Frank Woeste – Pocket Rhapsody II (release 30 October)
(ACT 9917-2. CD revew by Adam Sieff)
The pianist and composer Frank Woeste moved from Hanover to Paris in 1999 to study at the Conservatoire National Supérieur and has been very much part of the City of Light’s music community ever since. He’s recorded a number of albums as leader, released the Man Ray inspired Dada People with Dave Douglas and worked with trumpeter Ibrahim Maalouf and Korean vocalist Youn Sun Nah.
This album comes four years after the first Pocket Rhapsody album, his debut for ACT, when Woeste recorded with American guitarist Ben Monder and drummer Justin Brown. This time around it’s a strictly European affair featuring Dutch trumpeter Eric Vloeimans, Belgian drummer Stéphane Galland, and French trombonist Robinson Khoury and bassist Julien Herné. Woeste also uses the children’s choir Maîtrise des Hauts-de-Seine, featuring his son Oscar.
Woeste composed, arranged and produced the album which was recorded and mixed by Erwan Boulay at Studio Libretto in Paris. He notes that ‘a rhapsody is a free form which goes through a range of emotions’ and the eleven tracks cover a great deal of musical and emotional ground. Although his classical roots tend to show through, there are elements of pop and even a rocky moment or two, but it’s all kept very much under control. He also uses the album to rework repertoire previously released elsewhere. There are two songs from the first Pocket Rhapsody album, Mirage and Pocket Rhapsody, which have been completely transformed. There are two tracks previously recorded as duets, Wintersong with saxophonist Seamus Blake and Clair Obscur with guitarist Lage Lund, which are now given a full band arrangement. And Noire et Blanche was first recorded with Dave Douglas for the Dada People album.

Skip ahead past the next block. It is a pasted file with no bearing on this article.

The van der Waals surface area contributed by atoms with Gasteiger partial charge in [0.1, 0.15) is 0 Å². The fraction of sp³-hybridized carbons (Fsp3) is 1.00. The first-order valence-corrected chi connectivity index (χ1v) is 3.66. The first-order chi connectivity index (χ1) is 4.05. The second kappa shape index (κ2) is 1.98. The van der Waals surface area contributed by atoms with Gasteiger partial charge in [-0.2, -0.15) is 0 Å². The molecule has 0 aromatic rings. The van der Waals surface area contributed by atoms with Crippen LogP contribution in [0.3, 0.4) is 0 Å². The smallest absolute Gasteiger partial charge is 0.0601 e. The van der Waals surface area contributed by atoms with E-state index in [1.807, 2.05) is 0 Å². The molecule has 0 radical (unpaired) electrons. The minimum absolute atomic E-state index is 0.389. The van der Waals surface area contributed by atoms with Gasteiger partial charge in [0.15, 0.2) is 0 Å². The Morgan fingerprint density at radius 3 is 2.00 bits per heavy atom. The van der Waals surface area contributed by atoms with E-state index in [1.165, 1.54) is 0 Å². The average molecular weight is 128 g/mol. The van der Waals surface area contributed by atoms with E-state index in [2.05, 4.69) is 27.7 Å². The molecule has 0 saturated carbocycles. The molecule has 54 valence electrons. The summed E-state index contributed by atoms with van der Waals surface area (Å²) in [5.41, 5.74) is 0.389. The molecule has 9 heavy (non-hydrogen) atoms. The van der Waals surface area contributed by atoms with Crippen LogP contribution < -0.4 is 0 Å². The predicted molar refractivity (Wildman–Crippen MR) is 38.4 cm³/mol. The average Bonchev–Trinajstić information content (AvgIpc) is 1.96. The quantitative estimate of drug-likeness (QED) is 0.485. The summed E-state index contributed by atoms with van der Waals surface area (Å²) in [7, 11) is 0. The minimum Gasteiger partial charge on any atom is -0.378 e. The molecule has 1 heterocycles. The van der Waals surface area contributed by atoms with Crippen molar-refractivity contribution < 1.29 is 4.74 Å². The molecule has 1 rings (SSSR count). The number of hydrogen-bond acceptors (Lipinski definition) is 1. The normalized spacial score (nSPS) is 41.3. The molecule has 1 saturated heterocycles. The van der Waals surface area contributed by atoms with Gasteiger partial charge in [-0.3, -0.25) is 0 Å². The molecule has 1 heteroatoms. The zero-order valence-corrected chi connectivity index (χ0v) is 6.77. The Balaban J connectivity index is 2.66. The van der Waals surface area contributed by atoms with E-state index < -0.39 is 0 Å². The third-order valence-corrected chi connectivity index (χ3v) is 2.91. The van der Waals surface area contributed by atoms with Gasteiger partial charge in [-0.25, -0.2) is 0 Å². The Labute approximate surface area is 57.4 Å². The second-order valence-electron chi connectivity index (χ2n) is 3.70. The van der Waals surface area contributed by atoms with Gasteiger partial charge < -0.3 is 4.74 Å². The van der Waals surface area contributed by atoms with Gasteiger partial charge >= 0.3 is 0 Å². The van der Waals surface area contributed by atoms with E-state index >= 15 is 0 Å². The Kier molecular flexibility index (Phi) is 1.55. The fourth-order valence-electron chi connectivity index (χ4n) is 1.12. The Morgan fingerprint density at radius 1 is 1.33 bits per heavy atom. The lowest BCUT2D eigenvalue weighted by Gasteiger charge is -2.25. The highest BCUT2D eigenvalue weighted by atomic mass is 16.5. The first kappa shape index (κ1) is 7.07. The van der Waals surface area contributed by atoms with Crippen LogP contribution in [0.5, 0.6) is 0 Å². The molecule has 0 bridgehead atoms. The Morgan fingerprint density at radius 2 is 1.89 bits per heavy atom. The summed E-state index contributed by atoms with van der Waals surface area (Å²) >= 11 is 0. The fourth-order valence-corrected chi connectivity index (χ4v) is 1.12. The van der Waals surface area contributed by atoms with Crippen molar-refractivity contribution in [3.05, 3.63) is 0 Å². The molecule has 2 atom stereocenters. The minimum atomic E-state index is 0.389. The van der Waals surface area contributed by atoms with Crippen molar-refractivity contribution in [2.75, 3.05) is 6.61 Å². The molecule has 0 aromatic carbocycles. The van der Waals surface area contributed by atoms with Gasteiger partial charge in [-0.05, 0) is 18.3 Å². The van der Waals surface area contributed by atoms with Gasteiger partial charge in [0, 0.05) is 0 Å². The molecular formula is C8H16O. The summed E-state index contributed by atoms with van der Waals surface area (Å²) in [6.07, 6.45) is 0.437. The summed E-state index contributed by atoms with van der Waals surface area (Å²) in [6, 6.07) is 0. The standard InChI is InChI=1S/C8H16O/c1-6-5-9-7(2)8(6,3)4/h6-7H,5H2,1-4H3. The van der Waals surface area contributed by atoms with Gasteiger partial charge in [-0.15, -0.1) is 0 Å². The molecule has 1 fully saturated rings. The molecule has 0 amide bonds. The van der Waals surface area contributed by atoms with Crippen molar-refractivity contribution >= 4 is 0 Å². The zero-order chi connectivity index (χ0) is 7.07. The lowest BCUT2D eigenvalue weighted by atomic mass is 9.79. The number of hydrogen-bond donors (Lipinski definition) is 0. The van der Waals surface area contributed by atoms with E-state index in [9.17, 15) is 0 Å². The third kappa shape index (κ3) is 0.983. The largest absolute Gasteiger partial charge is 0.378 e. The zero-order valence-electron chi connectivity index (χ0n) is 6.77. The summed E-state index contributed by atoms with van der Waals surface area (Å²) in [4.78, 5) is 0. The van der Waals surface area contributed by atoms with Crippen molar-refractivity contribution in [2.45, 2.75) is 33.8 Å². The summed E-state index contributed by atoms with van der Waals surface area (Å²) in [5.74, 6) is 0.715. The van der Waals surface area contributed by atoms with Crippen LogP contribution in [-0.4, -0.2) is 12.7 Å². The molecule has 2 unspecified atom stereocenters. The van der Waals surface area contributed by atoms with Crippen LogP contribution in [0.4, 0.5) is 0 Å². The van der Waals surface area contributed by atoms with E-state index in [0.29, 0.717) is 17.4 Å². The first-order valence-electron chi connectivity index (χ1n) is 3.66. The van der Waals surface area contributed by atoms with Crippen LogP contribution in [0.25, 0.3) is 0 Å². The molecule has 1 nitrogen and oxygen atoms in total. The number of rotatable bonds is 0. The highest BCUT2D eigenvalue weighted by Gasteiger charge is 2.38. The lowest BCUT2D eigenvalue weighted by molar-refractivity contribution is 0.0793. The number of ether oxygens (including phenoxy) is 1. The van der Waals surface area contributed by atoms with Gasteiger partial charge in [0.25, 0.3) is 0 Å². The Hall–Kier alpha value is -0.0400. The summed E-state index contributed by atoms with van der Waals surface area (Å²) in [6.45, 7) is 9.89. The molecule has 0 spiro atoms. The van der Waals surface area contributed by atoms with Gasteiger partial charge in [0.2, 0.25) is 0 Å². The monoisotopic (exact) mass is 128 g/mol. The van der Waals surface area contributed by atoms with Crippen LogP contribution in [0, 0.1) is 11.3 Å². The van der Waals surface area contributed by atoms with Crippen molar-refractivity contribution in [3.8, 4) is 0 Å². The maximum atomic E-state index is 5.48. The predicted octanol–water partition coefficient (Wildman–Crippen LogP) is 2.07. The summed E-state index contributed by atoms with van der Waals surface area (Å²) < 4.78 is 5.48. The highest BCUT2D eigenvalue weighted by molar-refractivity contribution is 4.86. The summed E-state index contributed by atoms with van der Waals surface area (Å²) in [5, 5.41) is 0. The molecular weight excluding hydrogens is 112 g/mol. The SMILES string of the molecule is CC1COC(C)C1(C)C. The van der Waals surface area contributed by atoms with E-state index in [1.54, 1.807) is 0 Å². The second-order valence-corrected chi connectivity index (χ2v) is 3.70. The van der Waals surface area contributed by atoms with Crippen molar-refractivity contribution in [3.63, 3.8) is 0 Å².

Woeste is a without doubt a fine pianist and composer with a style very much his own. As well as acoustic piano he makes particularly good use of a Fender Rhodes which generally fits the moods of the songs well. The band’s ensemble playing is well honed and arranged, Vloeimans’ trumpet solos and Khoury’s trombone are exceptional and the rhythm section is solid. But the major issue here is the use of the children’s choir, as it features on over a third of the album’s tracks. Woeste explains the reason for using it was that ‘the children’s voices could bring humanity and classical poise, they would be a perfect counterweight to rocky and electric sounds of the band.’ That said, it could be a potential dealbreaker for some.
LINK: Frank Woeste’s website